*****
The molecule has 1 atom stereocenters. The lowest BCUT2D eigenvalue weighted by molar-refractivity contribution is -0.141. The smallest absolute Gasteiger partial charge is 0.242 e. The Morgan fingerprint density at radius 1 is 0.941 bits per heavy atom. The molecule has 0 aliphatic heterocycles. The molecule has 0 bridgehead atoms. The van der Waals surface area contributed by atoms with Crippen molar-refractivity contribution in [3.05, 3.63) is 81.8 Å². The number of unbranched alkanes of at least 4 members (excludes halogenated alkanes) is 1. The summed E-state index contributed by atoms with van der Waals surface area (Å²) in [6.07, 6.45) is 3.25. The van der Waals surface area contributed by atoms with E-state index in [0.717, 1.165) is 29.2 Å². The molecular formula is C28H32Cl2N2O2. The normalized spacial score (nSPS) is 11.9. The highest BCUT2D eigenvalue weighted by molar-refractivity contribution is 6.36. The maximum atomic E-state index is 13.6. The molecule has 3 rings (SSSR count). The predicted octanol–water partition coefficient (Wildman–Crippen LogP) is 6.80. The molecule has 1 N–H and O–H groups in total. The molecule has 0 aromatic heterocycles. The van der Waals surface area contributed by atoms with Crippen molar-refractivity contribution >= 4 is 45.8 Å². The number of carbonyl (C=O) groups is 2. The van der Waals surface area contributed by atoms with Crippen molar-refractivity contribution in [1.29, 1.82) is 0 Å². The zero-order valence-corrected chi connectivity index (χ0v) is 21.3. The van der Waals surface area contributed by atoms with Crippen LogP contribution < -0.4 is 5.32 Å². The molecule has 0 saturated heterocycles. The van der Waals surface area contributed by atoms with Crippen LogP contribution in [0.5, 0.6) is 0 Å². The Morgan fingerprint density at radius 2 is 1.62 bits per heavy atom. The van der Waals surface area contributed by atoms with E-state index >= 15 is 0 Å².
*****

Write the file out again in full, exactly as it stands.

The molecule has 1 atom stereocenters. The lowest BCUT2D eigenvalue weighted by molar-refractivity contribution is -0.141. The smallest absolute Gasteiger partial charge is 0.242 e. The Morgan fingerprint density at radius 1 is 0.941 bits per heavy atom. The molecule has 0 aliphatic heterocycles. The molecule has 0 bridgehead atoms. The van der Waals surface area contributed by atoms with Crippen molar-refractivity contribution in [3.05, 3.63) is 81.8 Å². The number of unbranched alkanes of at least 4 members (excludes halogenated alkanes) is 1. The summed E-state index contributed by atoms with van der Waals surface area (Å²) in [6.07, 6.45) is 3.25. The van der Waals surface area contributed by atoms with E-state index in [0.717, 1.165) is 29.2 Å². The molecular formula is C28H32Cl2N2O2. The normalized spacial score (nSPS) is 11.9. The highest BCUT2D eigenvalue weighted by molar-refractivity contribution is 6.36. The maximum atomic E-state index is 13.6. The molecule has 3 rings (SSSR count). The predicted octanol–water partition coefficient (Wildman–Crippen LogP) is 6.80. The molecule has 1 N–H and O–H groups in total. The molecule has 0 aromatic heterocycles. The van der Waals surface area contributed by atoms with Crippen molar-refractivity contribution >= 4 is 45.8 Å². The number of carbonyl (C=O) groups is 2. The van der Waals surface area contributed by atoms with Crippen molar-refractivity contribution in [1.29, 1.82) is 0 Å². The zero-order valence-corrected chi connectivity index (χ0v) is 21.3. The van der Waals surface area contributed by atoms with Crippen LogP contribution < -0.4 is 5.32 Å². The molecule has 0 saturated heterocycles. The van der Waals surface area contributed by atoms with Crippen LogP contribution in [0.5, 0.6) is 0 Å². The Morgan fingerprint density at radius 2 is 1.62 bits per heavy atom. The van der Waals surface area contributed by atoms with E-state index >= 15 is 0 Å².